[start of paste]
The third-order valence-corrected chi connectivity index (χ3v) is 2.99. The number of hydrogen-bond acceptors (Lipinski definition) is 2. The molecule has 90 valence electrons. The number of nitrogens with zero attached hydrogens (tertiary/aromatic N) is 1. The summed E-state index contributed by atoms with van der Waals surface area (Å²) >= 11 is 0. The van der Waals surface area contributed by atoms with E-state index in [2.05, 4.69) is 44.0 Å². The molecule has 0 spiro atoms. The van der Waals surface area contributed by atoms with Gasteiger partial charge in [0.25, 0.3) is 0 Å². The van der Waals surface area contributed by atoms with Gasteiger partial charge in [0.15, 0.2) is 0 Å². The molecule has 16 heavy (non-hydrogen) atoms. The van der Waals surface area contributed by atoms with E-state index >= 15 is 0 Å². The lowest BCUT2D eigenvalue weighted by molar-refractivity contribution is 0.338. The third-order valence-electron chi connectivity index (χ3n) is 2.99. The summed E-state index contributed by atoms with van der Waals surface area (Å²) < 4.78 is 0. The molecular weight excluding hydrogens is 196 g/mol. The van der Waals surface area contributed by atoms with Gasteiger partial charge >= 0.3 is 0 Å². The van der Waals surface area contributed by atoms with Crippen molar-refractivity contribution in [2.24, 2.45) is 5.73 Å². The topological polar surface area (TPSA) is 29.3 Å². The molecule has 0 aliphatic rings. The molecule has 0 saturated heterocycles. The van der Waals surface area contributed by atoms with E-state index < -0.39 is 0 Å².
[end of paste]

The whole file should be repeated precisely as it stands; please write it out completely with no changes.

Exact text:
The third-order valence-corrected chi connectivity index (χ3v) is 2.99. The number of hydrogen-bond acceptors (Lipinski definition) is 2. The molecule has 90 valence electrons. The number of nitrogens with zero attached hydrogens (tertiary/aromatic N) is 1. The summed E-state index contributed by atoms with van der Waals surface area (Å²) >= 11 is 0. The van der Waals surface area contributed by atoms with E-state index in [2.05, 4.69) is 44.0 Å². The molecule has 0 spiro atoms. The van der Waals surface area contributed by atoms with Gasteiger partial charge in [0.25, 0.3) is 0 Å². The van der Waals surface area contributed by atoms with Gasteiger partial charge in [0.15, 0.2) is 0 Å². The molecule has 16 heavy (non-hydrogen) atoms. The van der Waals surface area contributed by atoms with E-state index >= 15 is 0 Å². The lowest BCUT2D eigenvalue weighted by molar-refractivity contribution is 0.338. The third-order valence-electron chi connectivity index (χ3n) is 2.99. The summed E-state index contributed by atoms with van der Waals surface area (Å²) < 4.78 is 0. The molecular weight excluding hydrogens is 196 g/mol. The van der Waals surface area contributed by atoms with Gasteiger partial charge >= 0.3 is 0 Å². The van der Waals surface area contributed by atoms with Crippen molar-refractivity contribution in [2.24, 2.45) is 5.73 Å². The topological polar surface area (TPSA) is 29.3 Å². The molecule has 0 aliphatic rings. The molecule has 0 saturated heterocycles. The van der Waals surface area contributed by atoms with E-state index < -0.39 is 0 Å².